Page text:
We really messed this one up. When we launched News Feed and Mini-Feed we were trying to provide you with a stream of information about your social world. Instead, we did a bad job of explaining what the new features were and an even worse job of giving you control of them. I'd like to try to correct those errors now. When I made Facebook two years ago my goal was to help people understand what was going on in their world a little better. I wanted to create an environment where people could share whatever information they wanted, but also have control over whom they shared that information with. I think a lot of the success we've seen is because of these basic principles. We made the site so that all of our members are a part of smaller networks like schools, companies or regions, so you can only see the profiles of people who are in your networks and your friends. We did this to make sure you could share information with the people you care about. This is the same reason we have built extensive privacy settings — to give you even more control over who you share your information with. Somehow we missed this point with News Feed and Mini-Feed and we didn't build in the proper privacy controls right away. This was a big mistake on our part, and I'm sorry for it. But apologizing isn't enough. I wanted to make sure we did something about it, and quickly.
Now, it is necessary to understand that the perspective of being on any social medium, unlike online editorial publications, was that most of these mainstream platforms at least were horizontal in vogue and reach. Users, be it individuals, businesses and even governments could act in a horizontal fashion and fathom the organic reach-out of digital content.
Interestingly, Instagram now has three choices to make as they are shaping up their own platform:
Shift towards ever more immersive mediums (For example - Text to Video to 3D to VR)
The Increasing and Penetrable Use of Artificial Intelligence (from AI rankings and recommendations to mere generation)
Change in interaction models from user-directed to computer-controlled (from Clicks and Scrolls to Autoplays)
This could be an inevitable choice for many digital content platforms, as well as those social mediums which could come into origination in near future. So, yes - there could be ethical problems, which stem from the classical questions of transparency, explainability and responsibility of algorithms. Earlier, the Black Box problem and the lack of transparency was largely driving how AI estimates data subjects and their choices online. Now, it is becoming clearer that the dynamics of expression and reach are going to change, in fundamental ways.
To Conclude, Some Legal Dilemmas
To conclude, there could be some issues with the rise of recommendation mediums, many of which are obvious, with some being fresh problems:
Hostage of Expression and Speech: When algorithms drive content, there could be allegations of curbing freedom of speech and expression, which may be countered by justifying the self-regulation policies and explaining some aspects of algorithm-driven decisions made to moderate and even recommend/invalidate any digital content. These issues have been in the Web2 sphere for FAAMG platforms for long, especially in the US. Solutions have been proposed that there should be proper oversight, audits & compliances must be strengthened, regulators must be sensible in shaping public interests and concerns and means of ADR may be promoted to address subtle and edgy legal disputes. However, Recommendation mediums do something quite explictly, which is driving algorithms at the heart of content and expression flow in their platforms.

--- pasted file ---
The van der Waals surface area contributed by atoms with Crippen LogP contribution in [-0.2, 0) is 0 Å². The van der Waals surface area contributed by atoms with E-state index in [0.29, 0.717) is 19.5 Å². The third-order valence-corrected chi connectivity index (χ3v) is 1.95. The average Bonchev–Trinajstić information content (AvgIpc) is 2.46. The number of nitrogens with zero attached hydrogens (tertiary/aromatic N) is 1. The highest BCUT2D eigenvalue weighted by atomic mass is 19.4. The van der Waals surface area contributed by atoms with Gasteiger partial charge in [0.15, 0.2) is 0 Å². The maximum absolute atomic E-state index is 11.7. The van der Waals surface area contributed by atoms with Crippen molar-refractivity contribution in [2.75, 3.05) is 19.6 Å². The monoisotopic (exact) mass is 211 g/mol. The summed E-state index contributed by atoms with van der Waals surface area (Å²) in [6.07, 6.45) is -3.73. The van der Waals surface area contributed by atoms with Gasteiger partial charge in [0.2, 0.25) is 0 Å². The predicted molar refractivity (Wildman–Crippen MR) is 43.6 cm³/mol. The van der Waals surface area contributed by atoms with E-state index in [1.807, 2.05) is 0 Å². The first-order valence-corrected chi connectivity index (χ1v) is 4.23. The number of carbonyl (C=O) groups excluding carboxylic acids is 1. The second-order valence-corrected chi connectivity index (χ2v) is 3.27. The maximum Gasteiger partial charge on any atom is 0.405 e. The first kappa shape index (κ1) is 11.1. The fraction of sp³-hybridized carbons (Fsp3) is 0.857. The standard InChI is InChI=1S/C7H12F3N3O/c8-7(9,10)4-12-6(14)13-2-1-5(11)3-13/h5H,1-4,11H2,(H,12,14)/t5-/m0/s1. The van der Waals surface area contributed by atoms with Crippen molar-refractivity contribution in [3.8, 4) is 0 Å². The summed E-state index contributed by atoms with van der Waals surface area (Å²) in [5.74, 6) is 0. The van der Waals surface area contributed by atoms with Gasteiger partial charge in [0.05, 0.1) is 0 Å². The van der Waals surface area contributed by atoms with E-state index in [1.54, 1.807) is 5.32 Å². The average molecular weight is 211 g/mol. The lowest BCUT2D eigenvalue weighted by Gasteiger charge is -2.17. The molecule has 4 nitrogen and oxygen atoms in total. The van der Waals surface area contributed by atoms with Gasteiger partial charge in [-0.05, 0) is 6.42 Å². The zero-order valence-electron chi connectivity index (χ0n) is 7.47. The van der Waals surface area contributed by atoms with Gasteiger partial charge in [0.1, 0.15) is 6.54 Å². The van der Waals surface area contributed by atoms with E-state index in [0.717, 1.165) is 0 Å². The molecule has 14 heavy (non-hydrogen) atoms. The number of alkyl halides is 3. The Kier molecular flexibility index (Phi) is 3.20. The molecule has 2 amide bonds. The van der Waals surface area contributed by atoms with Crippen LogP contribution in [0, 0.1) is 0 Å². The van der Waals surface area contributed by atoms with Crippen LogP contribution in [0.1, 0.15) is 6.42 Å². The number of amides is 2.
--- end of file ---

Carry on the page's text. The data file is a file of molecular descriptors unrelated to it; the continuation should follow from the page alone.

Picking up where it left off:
Competition/Antitrust and Corporate Governance Issues: While algorithms driving content and physical realities could be an important dilemma, and in the realm of sectorial implications of algorithmic activities and operations within mainstream digital platforms have been recognised, due to some real lack of research on linking digital realities with physical realities in a legal aspect of understanding - it has been hard to resolve the issues, which already exist in the Web2 sphere. Yes, recommendation mediums may affect markets and increase their fragility, leading to a pile of competition law issues. Has it become more certain to assess the problems and conclude as to what legal problems could come up, in the market economies? It has become easier to do so because issues of corporate governance, their horizontal impact, and the economics of regulation could clearly come on radar. However, nation-states must approach competition law differently, because they lack in establishing sectoral implications of algorithmic activities and operations properly. India is surely an example where to address Amazon India, they do require specific amendments to the Competition Act, 2002, to promote ex-ante regulation over digital markets.
For now, even if we take the European Union’s AI Act as a pivotal reference, we can at least conclude that sectoral regulation coupled by sheltering decentralised approaches to promote the ethics of responsible artificial intelligence, would surely help us in demystifying the challenges that recommendation mediums bring up in future. Governments would surely attempt to ask for audits and ensure that recommendation mediums as intermediaries comply within the legal schemes. However, the lack of clarity cannot be justified by a huge lack of legal acumen in even governing digital markets, be it the US or any emerging economy like India.